Introductory text for the Working Group “Creating in the Community” by Cecilia Macfarlane
Cecilia Macfarlane is the initiator and moderator of this Working Group. She is the founding director of Oxford Youth Dance, DugOut Adult Community Dance and Crossover Intergenerational Dance Company and co-founding director of Oxford Youth Dance Company.
Dance has the power to make links between the street and the stage, between the community and professional dancer. If we celebrate difference, the uniqueness of the individual, we can make dance that is for and by and of the people.
Dance, although predominately a silent art form, has the potential to communicate with everyone. It uses the body to illustrate ideas and to express emotions and beliefs, to demonstrate difference and to inspire both performers and spectators alike. As an art form it is both accessible, in that anyone can understand it as there is no language barrier, and inaccessible, in that it is often presumed that being a dancer is only for the chosen few.
It is wonderful to watch highly trained dancers perform but this can also be alienating as spectators can only be ‘voyeurs’ of this event, not able to relate to it as it is somehow removed from them – it is a spectacle. However dance can also be enabling to watch and inspire and empower the watcher to become aware of his/her body. There is the potential that the spectator will become the performer as a result of seeing the dance.
Community dance * offers everyone regardless of age, size, ability, the opportunity to dance and to acknowledge each person’s unique ability. The fact that everyone is different and therefore moves differently can be celebrated. It is this participation in dance in the community that then leads the empowered dancer to watch performances possibly for the first time. This dancer is able to recognize and understand how it feels to dance, how dances are made and will immediately have a language that can relate to dance performance. There are strands in this work that link the ‘dancer in the community’ to professional dance performance. Often the community dance group will perform themselves in theatres and festivals both inside and outside. This then generates another link to another group of spectators who can see themselves in these performers and realize that they too can choose to dance if they want to. Sometimes these community dance groups will share the stage with the professional dance performance perhaps as an opening number or indeed as an integral part of the piece. And sometimes both professional and community dancers make a work together with a shared choreographer and perform together equally. Another link is when the audience is invited spontaneously to join the dance this happens particularly in street performances and site specific events.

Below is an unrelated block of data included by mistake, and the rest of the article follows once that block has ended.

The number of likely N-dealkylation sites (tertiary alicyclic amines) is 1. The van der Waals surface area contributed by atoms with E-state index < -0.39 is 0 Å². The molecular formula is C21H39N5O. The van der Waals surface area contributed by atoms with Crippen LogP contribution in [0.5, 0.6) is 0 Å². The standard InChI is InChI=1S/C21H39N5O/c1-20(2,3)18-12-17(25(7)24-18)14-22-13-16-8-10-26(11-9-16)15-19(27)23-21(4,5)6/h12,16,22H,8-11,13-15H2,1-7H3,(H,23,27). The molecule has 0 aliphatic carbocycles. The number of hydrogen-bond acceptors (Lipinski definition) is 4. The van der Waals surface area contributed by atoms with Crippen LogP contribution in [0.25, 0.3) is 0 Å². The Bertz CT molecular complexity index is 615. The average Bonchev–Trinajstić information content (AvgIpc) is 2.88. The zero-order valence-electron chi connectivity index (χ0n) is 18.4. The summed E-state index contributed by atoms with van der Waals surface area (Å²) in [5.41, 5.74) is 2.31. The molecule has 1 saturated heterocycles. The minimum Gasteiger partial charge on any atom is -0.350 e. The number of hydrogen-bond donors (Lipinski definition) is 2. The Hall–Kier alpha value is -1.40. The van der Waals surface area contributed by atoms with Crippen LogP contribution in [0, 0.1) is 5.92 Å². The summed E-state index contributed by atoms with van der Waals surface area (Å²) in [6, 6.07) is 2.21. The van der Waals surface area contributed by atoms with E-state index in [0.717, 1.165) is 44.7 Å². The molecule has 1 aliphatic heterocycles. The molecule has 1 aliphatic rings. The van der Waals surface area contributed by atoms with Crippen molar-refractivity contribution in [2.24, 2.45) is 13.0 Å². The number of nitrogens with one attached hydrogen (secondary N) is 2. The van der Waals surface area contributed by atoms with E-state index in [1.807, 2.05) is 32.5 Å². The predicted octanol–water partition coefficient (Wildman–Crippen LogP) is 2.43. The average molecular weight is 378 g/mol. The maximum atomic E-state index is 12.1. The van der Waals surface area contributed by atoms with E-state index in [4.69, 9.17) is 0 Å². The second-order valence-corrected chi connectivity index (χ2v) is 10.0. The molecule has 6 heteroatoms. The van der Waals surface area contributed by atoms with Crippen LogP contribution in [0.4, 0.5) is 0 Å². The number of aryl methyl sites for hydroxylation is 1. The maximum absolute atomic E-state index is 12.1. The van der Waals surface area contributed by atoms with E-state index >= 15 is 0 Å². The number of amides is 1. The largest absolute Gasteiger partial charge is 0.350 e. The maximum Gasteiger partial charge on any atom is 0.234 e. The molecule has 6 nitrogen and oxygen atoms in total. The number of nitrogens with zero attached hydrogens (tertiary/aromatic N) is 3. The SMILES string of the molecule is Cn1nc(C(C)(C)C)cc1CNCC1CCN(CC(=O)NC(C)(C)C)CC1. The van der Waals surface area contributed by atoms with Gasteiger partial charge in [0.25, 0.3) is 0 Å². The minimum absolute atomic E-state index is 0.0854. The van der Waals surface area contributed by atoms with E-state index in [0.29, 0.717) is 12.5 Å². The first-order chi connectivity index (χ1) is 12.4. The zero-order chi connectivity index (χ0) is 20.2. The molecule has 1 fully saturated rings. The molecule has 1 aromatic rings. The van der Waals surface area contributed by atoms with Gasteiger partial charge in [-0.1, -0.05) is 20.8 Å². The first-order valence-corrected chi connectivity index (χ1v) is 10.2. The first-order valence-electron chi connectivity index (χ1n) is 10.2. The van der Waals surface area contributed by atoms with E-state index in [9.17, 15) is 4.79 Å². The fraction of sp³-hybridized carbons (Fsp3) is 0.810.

As we become more sedentary with more communication through electronic form there is a danger that we will stop communicating physically, that we will forget how to move. I celebrate the fact that, although dance can exist electronically, it is first and foremost a physical art form that needs to be seen and experienced live and that this is essential for a healthy and fully functioning existence.
* Community Dance – in this text I am referring to contemporary and creative dance in the community. Not all dance in the community is inclusive of age, size, difference.
Cecilia Macfarlane 22/04/10
16 Portland Road, Summertown, Oxford, OX2 7EY 01865 515576 email@example.com
Cecilia Macfarlane trained as a teacher at the Royal Academy of Dance and as a dancer at the London School of Contemporary Dance. She is an Oxford based independent dance artist with a national and international reputation for her work in the community. She is the founding director of Oxford Youth Dance, DugOut Adult Community Dance and Crossover Intergenerational Dance Company and co-founding director of Oxford Youth Dance Company. She was a Senior Lecturer in Arts in the Community at Coventry University for nine years. Her work is based on her passionate belief that dance is for everyone; she celebrates the uniqueness and individuality of each dancer. As a performer Cecilia is continually curious about expression, how movement can communicate so powerfully to others without the need for words. Her work is very influenced by her studies with Joan Skinner, Helen Poynor, Deborah Hay and most recently Anna Halprin.